Have you ever noticed the three numbers on fertilizer bags? That stands for the ratio of nitrogen, phophorous and potassium. For normal soil, you need a balanced fertilizer. For example, 5-5-5 or 15-15-15. But what can we use that is organic?
Let me tell you about the different organic fertilizers you can use and what they are for.
Probably the most readily available fertilizer is animal manure. It is high in nitrogen and will build up your soil. The only drawback to manure is that it might be lacking phosphorus. It is important to know what your vegetables need. Not every plant variety needs the same nutrients.
Shoveling manure is hard work! And if you do not have a little garden tractor with a front loader or manure spreader, then you have to do this.....
And this ain't easy!
Notice the chicken tractor on the left side of the picture above. We have a large garden and will not have enough manure to cover it all, but we can put our chickens to work in the tractor. We move it every few days and they do a fine job fertilizing the garden!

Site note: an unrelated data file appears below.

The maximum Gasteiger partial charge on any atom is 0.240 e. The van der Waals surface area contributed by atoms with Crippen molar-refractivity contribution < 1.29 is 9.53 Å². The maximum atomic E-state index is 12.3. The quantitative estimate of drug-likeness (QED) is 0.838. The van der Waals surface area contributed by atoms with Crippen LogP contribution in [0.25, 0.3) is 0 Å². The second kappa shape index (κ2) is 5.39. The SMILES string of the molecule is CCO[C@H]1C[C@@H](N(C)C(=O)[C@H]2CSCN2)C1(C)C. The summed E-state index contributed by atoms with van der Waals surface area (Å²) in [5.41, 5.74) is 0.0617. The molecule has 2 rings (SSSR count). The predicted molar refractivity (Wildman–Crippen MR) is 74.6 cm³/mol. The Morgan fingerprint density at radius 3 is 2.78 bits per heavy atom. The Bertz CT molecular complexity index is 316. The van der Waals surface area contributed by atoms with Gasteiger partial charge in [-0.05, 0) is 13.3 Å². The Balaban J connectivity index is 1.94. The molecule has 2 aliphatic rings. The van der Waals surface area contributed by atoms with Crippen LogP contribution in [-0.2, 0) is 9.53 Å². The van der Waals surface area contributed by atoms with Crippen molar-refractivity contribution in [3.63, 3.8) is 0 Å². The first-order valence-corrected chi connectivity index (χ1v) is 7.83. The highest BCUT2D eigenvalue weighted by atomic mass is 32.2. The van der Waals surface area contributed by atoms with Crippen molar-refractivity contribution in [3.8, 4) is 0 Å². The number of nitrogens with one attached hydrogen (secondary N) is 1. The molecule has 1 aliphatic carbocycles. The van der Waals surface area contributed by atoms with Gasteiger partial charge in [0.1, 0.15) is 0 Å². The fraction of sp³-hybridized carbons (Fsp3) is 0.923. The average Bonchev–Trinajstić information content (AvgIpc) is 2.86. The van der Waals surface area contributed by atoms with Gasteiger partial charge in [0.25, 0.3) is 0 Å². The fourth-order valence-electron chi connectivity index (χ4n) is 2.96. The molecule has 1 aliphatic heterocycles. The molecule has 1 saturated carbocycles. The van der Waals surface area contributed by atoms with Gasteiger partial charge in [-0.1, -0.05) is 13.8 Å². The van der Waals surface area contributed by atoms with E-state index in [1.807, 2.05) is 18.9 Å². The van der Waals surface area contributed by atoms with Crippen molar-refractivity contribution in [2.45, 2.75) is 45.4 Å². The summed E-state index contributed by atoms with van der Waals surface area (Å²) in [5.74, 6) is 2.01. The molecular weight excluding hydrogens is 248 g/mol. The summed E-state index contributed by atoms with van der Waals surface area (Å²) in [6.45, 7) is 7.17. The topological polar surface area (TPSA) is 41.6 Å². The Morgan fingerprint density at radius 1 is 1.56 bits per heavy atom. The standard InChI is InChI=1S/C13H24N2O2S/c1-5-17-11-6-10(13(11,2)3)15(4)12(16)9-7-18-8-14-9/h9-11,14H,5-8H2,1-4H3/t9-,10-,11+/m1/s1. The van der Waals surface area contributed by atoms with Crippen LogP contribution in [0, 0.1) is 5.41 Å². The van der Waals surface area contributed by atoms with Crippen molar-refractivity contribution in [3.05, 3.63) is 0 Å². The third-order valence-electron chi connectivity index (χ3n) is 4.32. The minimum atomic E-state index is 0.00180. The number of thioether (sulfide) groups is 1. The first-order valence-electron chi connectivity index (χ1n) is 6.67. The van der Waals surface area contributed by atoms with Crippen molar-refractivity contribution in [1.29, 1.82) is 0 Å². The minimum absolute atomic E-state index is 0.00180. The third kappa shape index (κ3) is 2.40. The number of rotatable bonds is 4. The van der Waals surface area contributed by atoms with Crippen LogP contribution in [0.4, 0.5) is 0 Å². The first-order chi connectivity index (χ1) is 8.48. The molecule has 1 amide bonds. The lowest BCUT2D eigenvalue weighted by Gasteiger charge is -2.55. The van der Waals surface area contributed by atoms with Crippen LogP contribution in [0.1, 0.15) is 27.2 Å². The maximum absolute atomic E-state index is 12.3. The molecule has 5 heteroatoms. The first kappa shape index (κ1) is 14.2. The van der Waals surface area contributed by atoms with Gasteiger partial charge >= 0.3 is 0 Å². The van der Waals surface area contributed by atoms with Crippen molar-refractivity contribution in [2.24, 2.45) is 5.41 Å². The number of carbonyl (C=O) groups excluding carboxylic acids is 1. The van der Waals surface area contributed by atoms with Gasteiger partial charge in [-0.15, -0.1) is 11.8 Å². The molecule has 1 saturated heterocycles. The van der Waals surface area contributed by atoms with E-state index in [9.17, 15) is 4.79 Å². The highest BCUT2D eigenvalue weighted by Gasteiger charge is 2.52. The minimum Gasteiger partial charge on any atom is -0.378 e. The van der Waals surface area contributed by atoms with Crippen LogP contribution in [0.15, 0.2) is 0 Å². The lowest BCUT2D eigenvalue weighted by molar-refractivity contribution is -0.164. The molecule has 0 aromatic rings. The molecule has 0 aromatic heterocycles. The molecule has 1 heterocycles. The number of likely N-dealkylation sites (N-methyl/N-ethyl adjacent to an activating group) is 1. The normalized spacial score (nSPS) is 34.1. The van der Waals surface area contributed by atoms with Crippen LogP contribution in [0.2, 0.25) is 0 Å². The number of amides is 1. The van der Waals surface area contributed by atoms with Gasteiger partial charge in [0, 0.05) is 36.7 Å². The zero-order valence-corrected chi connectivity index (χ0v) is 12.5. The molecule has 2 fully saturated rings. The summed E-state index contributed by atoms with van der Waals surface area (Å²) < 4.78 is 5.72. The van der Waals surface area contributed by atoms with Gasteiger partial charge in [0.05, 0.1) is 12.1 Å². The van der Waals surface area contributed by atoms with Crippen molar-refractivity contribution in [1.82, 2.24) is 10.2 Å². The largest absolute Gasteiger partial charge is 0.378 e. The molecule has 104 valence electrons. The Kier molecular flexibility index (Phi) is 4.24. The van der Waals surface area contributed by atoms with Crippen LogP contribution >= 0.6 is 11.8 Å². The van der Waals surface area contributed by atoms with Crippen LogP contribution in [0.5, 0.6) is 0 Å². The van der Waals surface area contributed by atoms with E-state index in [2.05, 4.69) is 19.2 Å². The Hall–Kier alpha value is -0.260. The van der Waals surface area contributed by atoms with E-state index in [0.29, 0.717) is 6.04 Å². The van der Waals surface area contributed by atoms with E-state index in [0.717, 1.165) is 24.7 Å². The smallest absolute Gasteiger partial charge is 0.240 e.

If this doesn't look like a whole lot of fun to you, then let's move on to other options. Here are a few fertilizers you could use. These are the most popular and are not the only options you have.
Blood meal is dried powdered blood (I don't recommend you visualize where this comes from) and is also high in nitrogen.
Liquid fish emulsion is a pretty balanced fertilizer. It comes from pulverized fish. Although it smells pretty horrific, it does give plants a boost.
Fish meal, alfalfa meal and soybean meal are high in nitrogen. Just know that these are pretty costly!
Greensand is a clay-type mineral that is high in potassium. Although it isn't that cheap, you only need to apply it every three years.
Bone meal is a good source of phosphorous and readily available in most stores.
It is a good idea to get a soil test done before you decide what fertilizer you need. You can get a soil test kit at most farm and garden stores.
These options might help you decide how you plan on fertilizing and getting the most out of your garden.